I learned to read Virginia Woolf— because there’s a knack to it, of course. It’s hard and weird, but infinitely rewarding, and the universe is a more mesmerizing place for it. I could pick up a copy of Street Haunting now and follow its meanderings for hours.

So I like this book because it’s a souvenir, and also because I learned to read Virginia Woolf is another way of saying I have lived.

August 25, 2010

Notables: The Little Mother Goose

Though I collect books, I am by no means a Book Collector, because most of my books are battered paperbacks that Penguin put out in the ’70s. I do, however, have some notable exceptions in my library, which are by no means valuable or rare, but they still possess a certain kind of charm. And so these books will be the subject of a new Pickle Me This feature, which I have just entitled Notables.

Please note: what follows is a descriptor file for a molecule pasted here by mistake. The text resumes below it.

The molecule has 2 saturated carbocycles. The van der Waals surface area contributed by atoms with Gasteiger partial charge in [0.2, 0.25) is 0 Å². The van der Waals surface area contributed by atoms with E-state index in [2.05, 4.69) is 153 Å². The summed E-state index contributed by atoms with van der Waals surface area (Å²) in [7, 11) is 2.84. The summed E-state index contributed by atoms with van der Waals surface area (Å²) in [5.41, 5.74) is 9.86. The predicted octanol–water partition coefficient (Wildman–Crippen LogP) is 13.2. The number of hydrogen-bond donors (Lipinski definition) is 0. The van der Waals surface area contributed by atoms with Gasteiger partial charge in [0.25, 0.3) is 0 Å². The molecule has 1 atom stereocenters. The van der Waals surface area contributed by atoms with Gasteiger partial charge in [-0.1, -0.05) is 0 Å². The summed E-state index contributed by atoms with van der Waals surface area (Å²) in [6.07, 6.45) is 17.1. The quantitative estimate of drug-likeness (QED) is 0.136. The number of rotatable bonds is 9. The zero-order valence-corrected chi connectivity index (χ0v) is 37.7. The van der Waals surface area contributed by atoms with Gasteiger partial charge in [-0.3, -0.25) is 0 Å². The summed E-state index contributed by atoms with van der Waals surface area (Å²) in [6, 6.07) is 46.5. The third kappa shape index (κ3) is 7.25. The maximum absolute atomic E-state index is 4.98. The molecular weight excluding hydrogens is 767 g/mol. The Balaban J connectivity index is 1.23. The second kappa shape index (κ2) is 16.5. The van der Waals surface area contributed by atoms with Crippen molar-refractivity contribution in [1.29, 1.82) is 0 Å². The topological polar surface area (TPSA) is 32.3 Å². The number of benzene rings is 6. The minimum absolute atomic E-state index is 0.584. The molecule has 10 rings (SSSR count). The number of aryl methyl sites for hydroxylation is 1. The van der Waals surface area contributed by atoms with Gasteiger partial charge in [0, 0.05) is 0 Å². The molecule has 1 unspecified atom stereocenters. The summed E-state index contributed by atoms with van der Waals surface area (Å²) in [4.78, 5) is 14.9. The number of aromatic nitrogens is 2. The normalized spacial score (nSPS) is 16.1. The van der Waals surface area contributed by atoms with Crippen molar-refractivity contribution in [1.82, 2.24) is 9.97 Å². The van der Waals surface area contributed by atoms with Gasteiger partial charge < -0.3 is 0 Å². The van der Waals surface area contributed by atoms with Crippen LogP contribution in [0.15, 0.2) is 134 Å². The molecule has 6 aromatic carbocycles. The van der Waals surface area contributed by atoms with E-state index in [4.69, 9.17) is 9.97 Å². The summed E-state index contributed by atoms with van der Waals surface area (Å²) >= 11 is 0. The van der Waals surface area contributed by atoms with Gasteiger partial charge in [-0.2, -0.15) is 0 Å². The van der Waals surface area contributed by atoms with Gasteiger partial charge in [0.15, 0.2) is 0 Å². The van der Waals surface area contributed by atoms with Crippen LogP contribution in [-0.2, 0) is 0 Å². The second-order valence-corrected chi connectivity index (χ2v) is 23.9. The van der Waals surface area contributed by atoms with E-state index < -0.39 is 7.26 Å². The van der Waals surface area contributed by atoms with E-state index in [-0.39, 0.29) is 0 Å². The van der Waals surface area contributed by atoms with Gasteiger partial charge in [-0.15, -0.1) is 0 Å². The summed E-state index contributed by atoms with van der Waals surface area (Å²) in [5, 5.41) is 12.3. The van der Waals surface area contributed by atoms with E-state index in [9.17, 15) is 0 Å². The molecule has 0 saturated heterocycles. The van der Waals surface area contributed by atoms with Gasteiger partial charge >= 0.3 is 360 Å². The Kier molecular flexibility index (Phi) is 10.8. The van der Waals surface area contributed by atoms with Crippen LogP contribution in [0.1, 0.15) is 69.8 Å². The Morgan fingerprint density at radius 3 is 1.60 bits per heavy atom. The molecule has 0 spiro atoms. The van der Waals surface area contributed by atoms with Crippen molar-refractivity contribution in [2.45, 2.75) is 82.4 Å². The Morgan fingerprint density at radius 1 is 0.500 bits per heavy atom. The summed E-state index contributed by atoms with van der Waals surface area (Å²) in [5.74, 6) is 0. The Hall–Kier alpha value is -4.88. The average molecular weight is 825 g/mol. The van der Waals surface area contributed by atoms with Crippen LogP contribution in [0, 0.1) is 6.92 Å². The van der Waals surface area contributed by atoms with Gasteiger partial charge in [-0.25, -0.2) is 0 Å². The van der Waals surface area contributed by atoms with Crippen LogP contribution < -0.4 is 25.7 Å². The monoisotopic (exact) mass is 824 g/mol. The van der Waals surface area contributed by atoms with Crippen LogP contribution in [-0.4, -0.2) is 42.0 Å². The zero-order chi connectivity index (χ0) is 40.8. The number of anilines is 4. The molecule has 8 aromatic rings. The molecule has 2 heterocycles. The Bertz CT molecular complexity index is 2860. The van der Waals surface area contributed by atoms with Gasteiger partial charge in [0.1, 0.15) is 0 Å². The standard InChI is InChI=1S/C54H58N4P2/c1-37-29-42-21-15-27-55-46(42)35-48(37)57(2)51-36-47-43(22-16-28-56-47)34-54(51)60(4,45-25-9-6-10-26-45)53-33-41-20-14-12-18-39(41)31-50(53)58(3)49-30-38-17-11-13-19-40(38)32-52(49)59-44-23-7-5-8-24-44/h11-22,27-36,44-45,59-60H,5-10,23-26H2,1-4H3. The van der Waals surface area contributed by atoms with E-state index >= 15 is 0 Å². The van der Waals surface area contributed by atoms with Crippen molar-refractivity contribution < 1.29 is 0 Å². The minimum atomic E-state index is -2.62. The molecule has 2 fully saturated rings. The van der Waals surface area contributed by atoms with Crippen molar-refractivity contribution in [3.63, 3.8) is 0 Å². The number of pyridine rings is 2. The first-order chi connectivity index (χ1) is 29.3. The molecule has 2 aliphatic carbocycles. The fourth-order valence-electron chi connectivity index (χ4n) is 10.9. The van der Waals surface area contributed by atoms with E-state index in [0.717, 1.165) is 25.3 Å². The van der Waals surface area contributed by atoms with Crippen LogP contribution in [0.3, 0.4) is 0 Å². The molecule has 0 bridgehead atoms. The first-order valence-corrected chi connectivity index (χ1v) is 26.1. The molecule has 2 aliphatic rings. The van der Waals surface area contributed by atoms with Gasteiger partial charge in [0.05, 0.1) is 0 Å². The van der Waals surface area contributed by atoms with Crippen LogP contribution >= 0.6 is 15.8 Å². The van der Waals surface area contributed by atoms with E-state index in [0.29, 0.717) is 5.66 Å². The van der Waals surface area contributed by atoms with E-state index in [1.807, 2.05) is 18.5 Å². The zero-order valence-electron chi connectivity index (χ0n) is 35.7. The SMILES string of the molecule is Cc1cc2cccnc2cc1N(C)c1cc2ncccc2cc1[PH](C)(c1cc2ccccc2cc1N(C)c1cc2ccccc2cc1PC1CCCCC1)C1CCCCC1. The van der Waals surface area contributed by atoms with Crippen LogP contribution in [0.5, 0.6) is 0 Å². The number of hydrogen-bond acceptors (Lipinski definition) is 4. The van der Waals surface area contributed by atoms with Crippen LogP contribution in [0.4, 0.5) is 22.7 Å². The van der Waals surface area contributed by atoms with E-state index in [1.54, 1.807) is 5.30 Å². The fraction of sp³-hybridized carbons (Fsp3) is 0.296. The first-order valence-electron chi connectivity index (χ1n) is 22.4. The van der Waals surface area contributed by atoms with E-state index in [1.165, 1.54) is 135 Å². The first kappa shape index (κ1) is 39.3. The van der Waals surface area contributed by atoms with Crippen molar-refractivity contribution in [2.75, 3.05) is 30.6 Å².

The first notable is The Little Mother Goose by Jessie Wilcox Smith, and the first cool thing about this book is that it’s available in its entirety as a Project Gutenbergy eBook, whose pictures are sharper than those in my book, which is points for digitization. My book doesn’t have hyperlinks either.

My book, however, unlike the digital version, is almost ninety years old, and is inscribed (in ink that hasn’t even faded), “To Helen on her fifth birthday. from Mama.” Helen is my late-grandmother, and her mother died when she was eight years old. My mother, who is Helen’s daughter, had the book rebound, and gave it to me for Christmas two years ago when I was pregnant with Harriet.